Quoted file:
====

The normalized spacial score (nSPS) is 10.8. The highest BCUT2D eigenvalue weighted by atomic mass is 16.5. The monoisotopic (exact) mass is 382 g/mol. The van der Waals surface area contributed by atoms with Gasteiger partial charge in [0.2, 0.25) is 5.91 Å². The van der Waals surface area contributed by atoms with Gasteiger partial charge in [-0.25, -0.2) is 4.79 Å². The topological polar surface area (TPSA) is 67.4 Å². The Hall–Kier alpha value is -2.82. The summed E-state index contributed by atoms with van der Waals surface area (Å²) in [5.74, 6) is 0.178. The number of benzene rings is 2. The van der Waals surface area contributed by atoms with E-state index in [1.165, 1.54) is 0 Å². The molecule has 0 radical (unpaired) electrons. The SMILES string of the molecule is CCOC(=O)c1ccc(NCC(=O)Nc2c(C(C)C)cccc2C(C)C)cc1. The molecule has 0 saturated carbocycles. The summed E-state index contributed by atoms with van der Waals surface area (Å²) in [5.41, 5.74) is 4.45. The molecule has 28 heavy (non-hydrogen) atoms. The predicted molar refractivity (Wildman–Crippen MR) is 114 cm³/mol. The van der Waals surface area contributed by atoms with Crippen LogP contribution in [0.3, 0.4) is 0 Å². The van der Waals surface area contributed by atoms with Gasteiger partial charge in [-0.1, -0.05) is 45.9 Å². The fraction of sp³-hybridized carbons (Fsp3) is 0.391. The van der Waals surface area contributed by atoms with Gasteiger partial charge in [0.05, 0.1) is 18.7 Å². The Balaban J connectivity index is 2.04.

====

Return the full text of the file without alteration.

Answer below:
The normalized spacial score (nSPS) is 10.8. The highest BCUT2D eigenvalue weighted by atomic mass is 16.5. The monoisotopic (exact) mass is 382 g/mol. The van der Waals surface area contributed by atoms with Gasteiger partial charge in [0.2, 0.25) is 5.91 Å². The van der Waals surface area contributed by atoms with Gasteiger partial charge in [-0.25, -0.2) is 4.79 Å². The topological polar surface area (TPSA) is 67.4 Å². The Hall–Kier alpha value is -2.82. The summed E-state index contributed by atoms with van der Waals surface area (Å²) in [5.74, 6) is 0.178. The number of benzene rings is 2. The van der Waals surface area contributed by atoms with E-state index in [1.165, 1.54) is 0 Å². The molecule has 0 radical (unpaired) electrons. The SMILES string of the molecule is CCOC(=O)c1ccc(NCC(=O)Nc2c(C(C)C)cccc2C(C)C)cc1. The molecule has 0 saturated carbocycles. The summed E-state index contributed by atoms with van der Waals surface area (Å²) in [5.41, 5.74) is 4.45. The molecule has 28 heavy (non-hydrogen) atoms. The predicted molar refractivity (Wildman–Crippen MR) is 114 cm³/mol. The van der Waals surface area contributed by atoms with Crippen LogP contribution in [0.3, 0.4) is 0 Å². The van der Waals surface area contributed by atoms with Gasteiger partial charge in [-0.1, -0.05) is 45.9 Å². The fraction of sp³-hybridized carbons (Fsp3) is 0.391. The van der Waals surface area contributed by atoms with Gasteiger partial charge in [0.05, 0.1) is 18.7 Å². The Balaban J connectivity index is 2.04.